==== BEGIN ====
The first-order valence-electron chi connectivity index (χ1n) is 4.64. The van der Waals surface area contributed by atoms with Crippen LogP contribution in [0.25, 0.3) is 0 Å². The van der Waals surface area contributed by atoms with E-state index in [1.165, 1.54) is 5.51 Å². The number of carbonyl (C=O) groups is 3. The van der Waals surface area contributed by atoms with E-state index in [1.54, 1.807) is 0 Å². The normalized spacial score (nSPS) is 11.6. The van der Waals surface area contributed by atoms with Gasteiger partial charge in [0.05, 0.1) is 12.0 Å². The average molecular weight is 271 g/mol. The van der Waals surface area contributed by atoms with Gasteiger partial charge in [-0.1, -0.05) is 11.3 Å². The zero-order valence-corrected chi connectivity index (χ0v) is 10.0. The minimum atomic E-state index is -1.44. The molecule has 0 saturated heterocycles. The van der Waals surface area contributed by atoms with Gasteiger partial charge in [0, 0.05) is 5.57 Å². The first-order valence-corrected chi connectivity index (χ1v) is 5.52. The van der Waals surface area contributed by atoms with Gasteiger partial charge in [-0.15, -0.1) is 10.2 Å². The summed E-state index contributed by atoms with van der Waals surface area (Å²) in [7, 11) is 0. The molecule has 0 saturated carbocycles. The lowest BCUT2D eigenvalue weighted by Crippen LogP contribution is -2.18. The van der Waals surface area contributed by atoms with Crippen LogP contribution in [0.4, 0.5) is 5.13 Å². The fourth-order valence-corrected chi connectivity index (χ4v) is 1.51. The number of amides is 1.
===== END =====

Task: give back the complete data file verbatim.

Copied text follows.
The first-order valence-electron chi connectivity index (χ1n) is 4.64. The van der Waals surface area contributed by atoms with Crippen LogP contribution in [0.25, 0.3) is 0 Å². The van der Waals surface area contributed by atoms with E-state index in [1.165, 1.54) is 5.51 Å². The number of carbonyl (C=O) groups is 3. The van der Waals surface area contributed by atoms with E-state index in [1.54, 1.807) is 0 Å². The normalized spacial score (nSPS) is 11.6. The van der Waals surface area contributed by atoms with Gasteiger partial charge in [0.05, 0.1) is 12.0 Å². The average molecular weight is 271 g/mol. The van der Waals surface area contributed by atoms with Gasteiger partial charge in [-0.1, -0.05) is 11.3 Å². The zero-order valence-corrected chi connectivity index (χ0v) is 10.0. The minimum atomic E-state index is -1.44. The molecule has 0 saturated heterocycles. The van der Waals surface area contributed by atoms with Gasteiger partial charge in [0, 0.05) is 5.57 Å². The first-order valence-corrected chi connectivity index (χ1v) is 5.52. The van der Waals surface area contributed by atoms with Gasteiger partial charge in [-0.15, -0.1) is 10.2 Å². The summed E-state index contributed by atoms with van der Waals surface area (Å²) in [7, 11) is 0. The molecule has 0 saturated carbocycles. The lowest BCUT2D eigenvalue weighted by Crippen LogP contribution is -2.18. The van der Waals surface area contributed by atoms with Crippen LogP contribution in [0.4, 0.5) is 5.13 Å². The fourth-order valence-corrected chi connectivity index (χ4v) is 1.51. The number of amides is 1.